this issue, Sameer sends an email to Pooja, in which he threatens that
unless Pooja gives him Rs. 1lakh, he will spread the news that Pooja had
been pregnant before marriage. Pooja does not give him the money. Sameer
sends emails to all of Pooja's friends and relatives telling the same.
- If the information about Pooja's pregnancy is true then Sameer will not
be held liable under this section. If this information is false, then Sammer
will be liable under this section.
- This section also penalizes the sending of emails (this would include
attachments in text, image, audio, video as well as any additional
electronic record transmitted with the message) for the following purpose
- Annoying or
- Causing inconvenience or
- To deceive or to mislead about the origin of the messages
- Sanjay sends emails to thousands of customers of the NatCash Bank. These
emails request the receipt to click on a link and enter their online banking
username and password at a website that appears to be that of the Bank but in
reality, is fake. Sanjay has spoofed the emails in such a way that they appear
to have originated from the NatCash Bank official email address.
- Therefore, he would be held liable under this section.
Hereinbelow is the summary of section 66 A to get a better understanding which
is later in 2015 has been repealed by the Supreme Court in Shreya Singhal vs.
Union of India.
Acts penalized under 66 A
Punishment under 66 A
- Sending message which is offensive, menacing or false information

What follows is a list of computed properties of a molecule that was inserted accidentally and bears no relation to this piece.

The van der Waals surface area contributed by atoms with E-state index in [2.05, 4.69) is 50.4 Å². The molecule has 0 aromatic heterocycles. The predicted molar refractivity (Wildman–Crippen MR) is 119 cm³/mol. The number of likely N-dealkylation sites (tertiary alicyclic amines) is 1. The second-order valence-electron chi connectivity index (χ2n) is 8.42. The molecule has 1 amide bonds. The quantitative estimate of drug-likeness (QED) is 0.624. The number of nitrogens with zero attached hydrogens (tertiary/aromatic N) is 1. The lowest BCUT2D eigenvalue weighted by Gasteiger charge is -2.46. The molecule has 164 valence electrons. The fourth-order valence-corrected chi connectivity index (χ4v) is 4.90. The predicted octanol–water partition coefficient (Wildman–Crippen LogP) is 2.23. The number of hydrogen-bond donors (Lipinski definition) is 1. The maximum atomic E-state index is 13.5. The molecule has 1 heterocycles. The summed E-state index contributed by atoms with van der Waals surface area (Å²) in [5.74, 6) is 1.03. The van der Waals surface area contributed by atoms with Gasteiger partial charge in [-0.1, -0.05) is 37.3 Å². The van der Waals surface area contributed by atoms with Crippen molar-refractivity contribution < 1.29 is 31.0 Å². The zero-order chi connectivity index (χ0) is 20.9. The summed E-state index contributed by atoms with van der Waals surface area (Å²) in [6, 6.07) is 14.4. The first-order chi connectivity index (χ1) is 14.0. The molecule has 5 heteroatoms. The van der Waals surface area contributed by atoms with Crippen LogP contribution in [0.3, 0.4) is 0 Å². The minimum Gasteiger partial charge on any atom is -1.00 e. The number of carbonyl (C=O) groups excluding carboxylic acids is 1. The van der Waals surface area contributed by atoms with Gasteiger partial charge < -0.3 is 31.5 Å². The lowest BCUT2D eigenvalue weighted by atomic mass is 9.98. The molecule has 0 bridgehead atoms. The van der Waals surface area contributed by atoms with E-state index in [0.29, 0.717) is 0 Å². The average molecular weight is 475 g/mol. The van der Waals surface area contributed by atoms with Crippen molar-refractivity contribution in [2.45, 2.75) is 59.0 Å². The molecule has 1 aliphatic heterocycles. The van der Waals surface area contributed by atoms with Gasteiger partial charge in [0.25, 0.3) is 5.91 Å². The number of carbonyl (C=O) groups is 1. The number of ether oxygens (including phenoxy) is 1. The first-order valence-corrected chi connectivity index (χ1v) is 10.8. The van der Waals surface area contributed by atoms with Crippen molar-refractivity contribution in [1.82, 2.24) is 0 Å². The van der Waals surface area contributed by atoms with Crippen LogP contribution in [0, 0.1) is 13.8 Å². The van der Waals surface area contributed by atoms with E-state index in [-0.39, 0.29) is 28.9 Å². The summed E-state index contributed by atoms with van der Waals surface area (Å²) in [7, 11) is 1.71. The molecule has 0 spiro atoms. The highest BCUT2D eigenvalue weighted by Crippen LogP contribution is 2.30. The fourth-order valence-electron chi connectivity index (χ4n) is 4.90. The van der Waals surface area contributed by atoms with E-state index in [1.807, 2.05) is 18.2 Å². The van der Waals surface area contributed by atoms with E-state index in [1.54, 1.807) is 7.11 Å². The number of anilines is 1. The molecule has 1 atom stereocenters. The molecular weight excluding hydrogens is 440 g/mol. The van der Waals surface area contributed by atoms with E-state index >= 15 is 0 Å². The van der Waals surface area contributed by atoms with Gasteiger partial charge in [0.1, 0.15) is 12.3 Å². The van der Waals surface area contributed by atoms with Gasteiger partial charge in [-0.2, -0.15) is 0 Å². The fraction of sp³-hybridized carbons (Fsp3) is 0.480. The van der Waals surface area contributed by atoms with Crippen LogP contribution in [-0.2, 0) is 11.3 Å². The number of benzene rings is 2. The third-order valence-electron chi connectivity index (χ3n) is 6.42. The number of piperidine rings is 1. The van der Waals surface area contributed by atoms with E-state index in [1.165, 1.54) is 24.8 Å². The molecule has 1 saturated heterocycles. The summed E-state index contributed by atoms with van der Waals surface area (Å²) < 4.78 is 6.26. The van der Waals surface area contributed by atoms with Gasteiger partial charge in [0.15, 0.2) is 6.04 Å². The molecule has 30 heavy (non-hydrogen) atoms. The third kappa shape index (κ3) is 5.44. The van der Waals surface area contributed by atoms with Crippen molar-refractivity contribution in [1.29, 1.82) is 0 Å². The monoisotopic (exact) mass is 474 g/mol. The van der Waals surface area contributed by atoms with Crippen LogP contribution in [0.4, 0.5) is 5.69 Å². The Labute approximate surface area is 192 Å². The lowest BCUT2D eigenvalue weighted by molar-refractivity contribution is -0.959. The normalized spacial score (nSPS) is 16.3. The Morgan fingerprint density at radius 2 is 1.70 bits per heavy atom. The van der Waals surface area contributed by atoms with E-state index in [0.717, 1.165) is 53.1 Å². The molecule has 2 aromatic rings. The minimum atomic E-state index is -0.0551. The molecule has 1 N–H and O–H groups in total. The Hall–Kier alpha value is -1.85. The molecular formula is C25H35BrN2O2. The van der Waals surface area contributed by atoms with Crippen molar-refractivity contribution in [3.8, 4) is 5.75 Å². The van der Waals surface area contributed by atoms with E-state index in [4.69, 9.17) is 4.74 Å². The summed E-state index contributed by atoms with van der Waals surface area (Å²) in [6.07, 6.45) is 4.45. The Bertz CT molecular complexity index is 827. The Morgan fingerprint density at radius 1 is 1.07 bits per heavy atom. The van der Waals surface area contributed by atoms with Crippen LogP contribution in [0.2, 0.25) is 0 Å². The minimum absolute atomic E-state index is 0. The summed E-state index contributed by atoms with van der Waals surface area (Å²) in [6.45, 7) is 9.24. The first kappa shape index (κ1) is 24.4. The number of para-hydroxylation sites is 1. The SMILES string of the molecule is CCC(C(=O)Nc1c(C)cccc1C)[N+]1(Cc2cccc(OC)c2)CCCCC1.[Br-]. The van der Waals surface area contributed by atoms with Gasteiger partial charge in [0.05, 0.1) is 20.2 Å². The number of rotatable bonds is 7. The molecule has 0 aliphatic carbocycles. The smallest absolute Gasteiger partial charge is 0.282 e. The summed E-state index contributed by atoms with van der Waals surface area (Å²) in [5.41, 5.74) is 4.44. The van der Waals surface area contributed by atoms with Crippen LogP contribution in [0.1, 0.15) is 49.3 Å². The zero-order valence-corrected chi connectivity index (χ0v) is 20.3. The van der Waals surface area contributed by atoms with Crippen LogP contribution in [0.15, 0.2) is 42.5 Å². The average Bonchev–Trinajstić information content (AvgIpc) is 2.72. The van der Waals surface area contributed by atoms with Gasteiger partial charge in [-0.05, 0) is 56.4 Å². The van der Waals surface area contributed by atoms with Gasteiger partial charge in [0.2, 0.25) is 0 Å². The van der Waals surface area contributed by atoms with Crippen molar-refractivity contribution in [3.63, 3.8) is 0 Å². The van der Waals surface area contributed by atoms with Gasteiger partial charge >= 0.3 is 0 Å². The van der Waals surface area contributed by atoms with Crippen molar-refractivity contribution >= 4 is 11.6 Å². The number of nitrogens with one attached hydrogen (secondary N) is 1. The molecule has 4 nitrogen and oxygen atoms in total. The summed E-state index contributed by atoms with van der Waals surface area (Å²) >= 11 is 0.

circulated for generating hatred, ill-will, enmity, insult, injury, etc. Or
sending e-mails or other messages that mislead the recipient about the
origin of such messages.
- Imprisonment up to 3 years and fine.
Punishment for attempt under 66 A
- Imprisonment up to 18 months and fine.
Punishment for abetment under 66 A
- Imprisonment up to 3 years and fine.
Is 66 A Cognizable and Bailable
As Stated This Section Has Been Repealed By Supreme Court Landmark Judgement
In Shreya Singhal Vs. Union Of India
(2013) 12 Scc 73.
Facts of the case
Analysis of the provision
- Two girls Shaheen Dhaba and Renu Srinivasan were arrested by Mumbai police in
2012 for expressing their displeasure for a Bandh in the wake of Shiv Sena chief
Bal Thackrey's death.
- They posted some comments on Facebook in a form of expressing their
- Further, they were arrested under section 66 A of the Information
Technology Act, 2000 but were released later.
- It was thus decided to close the criminal cases against them yet the
arrests attracted widespread public protest.
- It was felt that the police have misused its power by invoking section
66 A inter alia contending that it violates the freedom of speech and expression.
- Therefore the Apex Court judgment came on a batch of petitions
challenging the constitutional validity of section 66 A of the IT Act on the
grounds of it being vague and ambiguous and further being misused by the
Supreme Court in the case analyzed that the said provision is curtailing the